The police arrested two more men yesterday in Zola, Soweto, for ATM bombings. The men were allegedly found with powerful explosives and and stolen loot.
The cops said last week that they had bust a syndicate they believed was behind most of the ATM bombings in Gauteng.
They arrested six people after officers kept an ATM in Johannesburg under surveillance after a tip-off.
Police spokesman Eugene Opperman said last week that officers were investigating whether they could pin other bombings on the gang.
Early yesterday morning police pounced on another two men, both aged 30. They were nabbed at their homes in Zola.
One man was allegedly found with commercial explosives stored in his living room.
An expert, who asked to remain anonymous, said the confiscated explosives were of the type used in mines.
Late last year national crime statistics revealed that the police had made a significant dent in cash-in-transit heists across the country.
But many of the frustrated cash-van hijackers seem to have switched to bombing ATMs.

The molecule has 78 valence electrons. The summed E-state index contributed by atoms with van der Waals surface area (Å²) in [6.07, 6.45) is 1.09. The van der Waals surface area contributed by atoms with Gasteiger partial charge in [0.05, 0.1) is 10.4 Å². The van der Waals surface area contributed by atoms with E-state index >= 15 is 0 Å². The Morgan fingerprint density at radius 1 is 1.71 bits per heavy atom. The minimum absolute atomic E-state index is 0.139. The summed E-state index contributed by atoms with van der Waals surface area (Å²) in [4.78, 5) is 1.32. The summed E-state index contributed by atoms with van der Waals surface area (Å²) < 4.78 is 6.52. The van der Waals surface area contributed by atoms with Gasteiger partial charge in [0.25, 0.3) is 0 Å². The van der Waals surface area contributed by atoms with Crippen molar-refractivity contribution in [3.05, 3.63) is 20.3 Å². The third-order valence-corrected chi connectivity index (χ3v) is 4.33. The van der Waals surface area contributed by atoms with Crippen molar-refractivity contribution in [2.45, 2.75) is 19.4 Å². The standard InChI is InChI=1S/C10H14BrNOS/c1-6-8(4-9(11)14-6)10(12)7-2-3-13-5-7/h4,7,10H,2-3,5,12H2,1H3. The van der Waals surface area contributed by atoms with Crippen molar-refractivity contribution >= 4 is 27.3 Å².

Many of the bombings have failed to produce the goods for the robbers, who either burn or blast the banknotes to smithereens.
On January 27 a Standard Bank ATM was blown up in Paardekraal, near Rustenburg, but the robbers fled empty-handed. Inspector Erica Roos said it had been the second unsuccessful ATM blast in the area.
On February 4 three men blew up an ATM in Mahushu, near Hazyview, Mpumalanga, with a gas bottle. They also fled empty-handed.
"When the police arrived they saw three men running into the veld.
"By then the machine had been blown up with a gas cylinder, but the thieves failed to get the money," said Inspector Jiyela Sibiya.
Superintendent Thembi Nkwashu said yesterday that the police were investigating whether the suspects arrested could be linked to other ATM bombings.
"For now, the suspects are charged with possession of explosives and money stolen from an ATM," said Nkwashu.
An ATM was blown up in Cape Town yesterday - a first for the city.